by Hazel Pajotagana and Zherluck Shaen Rodriguez
One thing I learned being an English teacher is the fact that teaching is a two-way process. In the surface, teaching implies students learning from the teacher. However, experience dictates that even I, the teacher, can also learn from the students. Yes, teachers learn to.
For me, what I learned is this: when it comes to children, it is not about the location, it is more about the conviction of the teacher to get the message come across.
Why, you say? Well…
Education problems are almost as prevalent as health problems. Yes, you heard it right. Let me ask you, do you know any people, or children, who are having difficulty reading? Or writing? I bet most of you, dear readers, would answer yes. I can’t blame you for such observation. That is the reality, unfortunately.
Now, this same thing is what we have observed in Tarlac. With that, we made an effort the somehow deliver change. This started by us calling the mothers and asking them if they would agree to have their children taught by us. They gladly agreed, thankfully. Three days after the conception of the idea, we had our first class.
The first challenge was the finding of place for the lesson to take place. With 36 children who showed up (4 to 14 years old), there is no single place where we can all fit perfected. By the way, these 36 children were divided into three, 11 students in basic Math Class, 25 students for Reading Class and 1 for Algebra Class.
Since we all can not fit in one classroom, The Reading Class was held outside.
The demand for education was clearly high that they wanted to do it every day, but as the team is understaffed and with many other operations to consider, we can only do it every Saturday.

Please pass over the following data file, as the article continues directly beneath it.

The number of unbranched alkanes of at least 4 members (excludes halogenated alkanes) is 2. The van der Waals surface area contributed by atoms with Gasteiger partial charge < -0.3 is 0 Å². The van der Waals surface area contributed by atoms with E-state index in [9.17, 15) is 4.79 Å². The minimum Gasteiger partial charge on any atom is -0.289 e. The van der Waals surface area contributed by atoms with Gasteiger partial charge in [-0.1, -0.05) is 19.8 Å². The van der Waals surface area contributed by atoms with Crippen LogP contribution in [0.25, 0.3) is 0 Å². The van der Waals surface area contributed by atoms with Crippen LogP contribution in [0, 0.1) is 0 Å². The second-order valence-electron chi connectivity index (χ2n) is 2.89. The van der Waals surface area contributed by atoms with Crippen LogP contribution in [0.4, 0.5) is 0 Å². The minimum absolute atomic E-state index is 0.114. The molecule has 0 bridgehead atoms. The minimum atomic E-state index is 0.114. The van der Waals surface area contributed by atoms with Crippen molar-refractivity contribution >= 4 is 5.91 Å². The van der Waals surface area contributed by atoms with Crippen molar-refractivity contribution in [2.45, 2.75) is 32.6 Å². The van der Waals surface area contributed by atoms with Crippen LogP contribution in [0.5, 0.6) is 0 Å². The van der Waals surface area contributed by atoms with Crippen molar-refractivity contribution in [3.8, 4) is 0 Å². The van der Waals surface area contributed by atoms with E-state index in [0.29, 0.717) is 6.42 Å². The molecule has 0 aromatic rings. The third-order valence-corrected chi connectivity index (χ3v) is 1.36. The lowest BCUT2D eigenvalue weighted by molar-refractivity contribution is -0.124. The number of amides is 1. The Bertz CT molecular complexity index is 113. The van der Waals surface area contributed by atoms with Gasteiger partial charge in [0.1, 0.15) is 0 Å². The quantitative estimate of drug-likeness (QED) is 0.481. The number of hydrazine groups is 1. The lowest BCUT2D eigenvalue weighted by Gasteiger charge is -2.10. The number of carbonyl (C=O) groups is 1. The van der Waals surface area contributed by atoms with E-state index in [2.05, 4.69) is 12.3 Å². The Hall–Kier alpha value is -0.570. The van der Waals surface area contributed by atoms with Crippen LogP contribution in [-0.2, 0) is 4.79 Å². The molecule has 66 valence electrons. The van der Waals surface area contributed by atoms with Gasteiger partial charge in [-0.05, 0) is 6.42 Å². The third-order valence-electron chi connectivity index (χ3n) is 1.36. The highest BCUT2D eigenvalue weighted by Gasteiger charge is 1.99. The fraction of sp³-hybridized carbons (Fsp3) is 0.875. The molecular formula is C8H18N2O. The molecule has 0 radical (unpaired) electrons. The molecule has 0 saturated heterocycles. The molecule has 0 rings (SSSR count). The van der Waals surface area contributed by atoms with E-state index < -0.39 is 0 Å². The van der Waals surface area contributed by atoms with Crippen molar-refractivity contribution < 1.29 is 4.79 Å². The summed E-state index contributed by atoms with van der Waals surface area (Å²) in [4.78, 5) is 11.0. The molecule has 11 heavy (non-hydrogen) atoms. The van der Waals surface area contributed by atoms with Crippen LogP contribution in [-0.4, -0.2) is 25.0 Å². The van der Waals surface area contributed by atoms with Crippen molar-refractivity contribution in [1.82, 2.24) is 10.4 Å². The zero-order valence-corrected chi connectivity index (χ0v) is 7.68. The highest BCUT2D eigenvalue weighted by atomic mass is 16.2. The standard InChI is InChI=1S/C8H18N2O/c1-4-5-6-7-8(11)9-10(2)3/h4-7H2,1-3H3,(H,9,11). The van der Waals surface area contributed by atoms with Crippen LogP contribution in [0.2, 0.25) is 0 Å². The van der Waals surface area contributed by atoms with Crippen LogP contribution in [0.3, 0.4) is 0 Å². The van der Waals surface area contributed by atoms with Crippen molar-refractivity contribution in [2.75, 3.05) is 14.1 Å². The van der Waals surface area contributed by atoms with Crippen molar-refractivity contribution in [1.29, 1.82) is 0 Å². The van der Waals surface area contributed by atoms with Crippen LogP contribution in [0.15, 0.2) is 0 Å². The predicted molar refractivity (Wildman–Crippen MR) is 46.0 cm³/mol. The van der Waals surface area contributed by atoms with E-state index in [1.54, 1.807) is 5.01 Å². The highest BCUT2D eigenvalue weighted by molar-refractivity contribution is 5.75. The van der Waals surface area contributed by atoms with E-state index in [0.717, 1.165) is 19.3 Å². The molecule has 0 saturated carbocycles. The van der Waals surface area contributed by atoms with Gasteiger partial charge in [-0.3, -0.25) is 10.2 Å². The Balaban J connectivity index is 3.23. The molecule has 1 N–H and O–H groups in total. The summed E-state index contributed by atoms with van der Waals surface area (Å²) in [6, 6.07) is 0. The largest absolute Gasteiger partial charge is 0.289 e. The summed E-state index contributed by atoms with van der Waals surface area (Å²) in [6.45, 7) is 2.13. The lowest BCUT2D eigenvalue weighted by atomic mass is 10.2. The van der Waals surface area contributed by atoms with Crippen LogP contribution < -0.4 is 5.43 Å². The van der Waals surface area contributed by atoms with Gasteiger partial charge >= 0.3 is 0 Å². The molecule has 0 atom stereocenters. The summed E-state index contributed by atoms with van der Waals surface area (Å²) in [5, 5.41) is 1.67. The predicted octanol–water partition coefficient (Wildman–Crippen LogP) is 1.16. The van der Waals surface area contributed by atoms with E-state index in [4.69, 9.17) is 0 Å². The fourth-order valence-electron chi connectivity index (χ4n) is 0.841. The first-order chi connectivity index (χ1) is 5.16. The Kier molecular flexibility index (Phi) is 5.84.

What really strikes me as overwhelming is the fact that despite the situation, the children seem to love the idea of learning. They seem to not be that bothered by the idea of learning outside the classroom. What they desired for was learning, and some interaction with us. It was as if they value more the knowledge that we can impart to them. The motivation this brought to us is too intense for us that I cannot even begin to describe it. One thing I can say is that it is too surreal.
This level of enthusiasm from the children is what drives us, members of HiGi, to really make time for these children daily. Though classes are only being held every Saturday, we openly welcome questions and interactions with the children on a daily basis. Seeing them smiling as they approach us, calling us Sir and Madame, is enough to make us willingly welcome them with the same level of enthusiasm. As we continuously grow HiGi, we have found a way to also grow our impact to the community by giving out a little time to the children every day. These classes may not be enough to compete against regular classes held by real teachers, but we know that these children do not discriminate any form of learning. That alone is already enough for HiGi to keep doing what it’s doing.